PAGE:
Prompt: The story behind how that one random shoe is lying in the road
You’re going to think I’m crazy. Scratch that. I already think I am crazy so it doesn’t really matter what you think. I don’t know how it happened, I don’t know why it happened. All I know is that these events took place and I have the bumps, bruises, scratch marks, and shopping receipts to prove it.
It all started that morning after I walked down to the corner gas station to get my daily Mt. Dew freezie. I wasn’t a coffee person, never would be, so I took my caffeine heavily dosed with sugar. As a young man with the physique of a rail, I felt I didn’t have to worry about the notion of putting on weight. In fact I would have welcomed a few extra pounds to better fill out the shirt that billowed around me like sail.
I stood outside the door, happily slurping my icy beverage when my friend Todd drove up in the old LeBaron that his dad had given to him. It looked about as attractive as a bull in a tutu, but it ran decently enough to get us around and the gas mileage wasn’t too harsh on our allowances. The driver side door creaked in protest as Todd climbed out and affronted me.
“Dude, you won’t believe it.”
I nodded my head, too intent on my drink to agree with his statement. Todd had a way of exaggerating the smallest of details and adding rows and rows of embellishment to make it sound like a pipe dream come true.
“I have a date with Stacey Connors.”
Stacey, junior prom queen, and currently so far out of Todd’s league that she might as well have been orbiting earth itself for her lack of availability to some mere schmucks like Todd and myself. I didn’t doubt that Todd had talked to her, because they were neighbors and Todd liked to seize any opportunity to make small talk with Stacey. If she agreed to a date, he must have drugged her or she was suffering from a terminal disease that caused her to take pity on creatures so beneath herself.
“Well,” Todd shrugged. “I sorta got a date. I just have to do something for her.”
I rolled my eyes and finally removed the straw from my mouth, “You’re such a chump. She’s using you again. Remember when she got you to clean out her father’s garage so she could go to some concert?”
“No, man, this time is different.” Todd shook his head.
“Good luck,” I waved my hand in farewell and turned away. Unsurprisingly, Todd jumped in front of me to halt my escape attempt.
“I need your help,”
I stepped around him, “Na-uh. Not this time.”
“Please!” Todd got down on his knees, hands clasped and raised before him as he scuttled after me. “Please, please, please!”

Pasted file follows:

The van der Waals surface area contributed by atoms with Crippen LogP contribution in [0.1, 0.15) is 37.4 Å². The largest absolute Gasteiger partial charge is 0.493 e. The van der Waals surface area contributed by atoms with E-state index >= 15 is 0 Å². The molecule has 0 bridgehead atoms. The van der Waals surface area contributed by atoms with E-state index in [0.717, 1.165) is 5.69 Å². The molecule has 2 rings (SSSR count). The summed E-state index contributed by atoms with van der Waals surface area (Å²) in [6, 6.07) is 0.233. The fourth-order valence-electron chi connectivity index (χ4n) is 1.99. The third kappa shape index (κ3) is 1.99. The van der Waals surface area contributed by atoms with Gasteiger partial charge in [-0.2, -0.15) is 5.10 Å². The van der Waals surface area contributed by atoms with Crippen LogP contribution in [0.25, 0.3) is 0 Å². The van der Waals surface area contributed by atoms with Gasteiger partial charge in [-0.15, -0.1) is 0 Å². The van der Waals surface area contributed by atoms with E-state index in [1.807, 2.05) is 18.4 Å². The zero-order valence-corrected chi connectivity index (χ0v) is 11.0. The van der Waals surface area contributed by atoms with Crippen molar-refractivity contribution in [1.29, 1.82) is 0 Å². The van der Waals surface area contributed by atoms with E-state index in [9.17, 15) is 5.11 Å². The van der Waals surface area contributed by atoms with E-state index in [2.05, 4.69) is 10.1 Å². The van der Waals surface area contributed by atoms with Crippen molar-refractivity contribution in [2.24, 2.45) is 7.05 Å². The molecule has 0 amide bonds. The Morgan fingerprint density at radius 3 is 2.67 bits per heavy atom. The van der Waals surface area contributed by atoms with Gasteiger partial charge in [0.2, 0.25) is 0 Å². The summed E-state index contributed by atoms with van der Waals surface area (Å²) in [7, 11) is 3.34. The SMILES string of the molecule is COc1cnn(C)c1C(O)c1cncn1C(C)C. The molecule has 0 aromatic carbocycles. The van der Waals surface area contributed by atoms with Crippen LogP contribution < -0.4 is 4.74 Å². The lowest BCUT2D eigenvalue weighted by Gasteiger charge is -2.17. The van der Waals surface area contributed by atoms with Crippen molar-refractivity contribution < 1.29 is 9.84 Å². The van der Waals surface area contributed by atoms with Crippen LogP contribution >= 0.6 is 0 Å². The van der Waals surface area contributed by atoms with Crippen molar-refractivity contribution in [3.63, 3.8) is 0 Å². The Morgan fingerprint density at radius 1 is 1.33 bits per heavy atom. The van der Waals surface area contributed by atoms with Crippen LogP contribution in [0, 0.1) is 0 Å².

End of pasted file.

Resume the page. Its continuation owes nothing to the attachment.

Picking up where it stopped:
Curiosity already had its claws in me, but I couldn’t resist making a spectacle out of Todd before I agreed to tag along, “What does she want?”
Todd jumped back up on his feet, brushed the dirt from his knees and could barely keep from bouncing foot to foot as he told me something about having to go get some package from a guy across town. Instantly the red flags went up in my mind, but I pushed them back down by assuring myself that Stacey wouldn’t be so cruel to send Todd to go get the piss beat out of him, or pick up some kind of shipment of drugs. Todd was annoying, and Stacey had her fair share of dealing with Todd’s quirks, but I never knew her to be entirely vindictive. She was manipulative, but I didn’t know any pretty girl that wasn’t a touch manipulative. If anything, I would go to make sure Todd didn’t get himself in too deep in whatever game Stacey was playing.
“Alright, but I get to pick the music.”
The guy Todd ending up meeting might as well have been name Bruiser for what he threated, by appearances alone, to do to Todd when we first stepped out of the LeBaron. The man was dressed like a biker, donned in black riding leathers with a handkerchief cover the shaved head. He stood a good few inches taller than the both of us and when he crossed his arms I couldn’t help but notice how board his shoulders were and how huge his arms were. It wouldn’t take the man much to snap my thin little neck in an arm like that. I could appreciate it on one level of my mine, the one that was envious to the man’s ability to pack on muscle where I barely had the outline of a bicep when I flexed. However, the rest of me was terrified for the well being of me and my foolish friend.
I tried to grab Todd’s arm to at least make him hesitate before rushing head first into the situation, but he didn’t seem to feel my feeble grab for his elbow and went right up to the bike that stood glowering at our physical weakness.
The bikers eyes narrowed, a sudden uncertainty passing through him as he glanced between the two gangly teenagers confronting him. “What do you want him for?”
Todd paused long enough to cast a questioning look back at me. I shrugged at him, because one, I didn’t know what Todd was trying to ask me, and two, I didn’t know who Schmit was nor did I know what I wanted from him. I moved a step closer to my friend as a means of support, or really, just so that at the first sign of trouble I could grab his arm and attempt to haul him back to the car.
“I’m picking up a package for Susan.”
The biker scoffed. “For Susan.”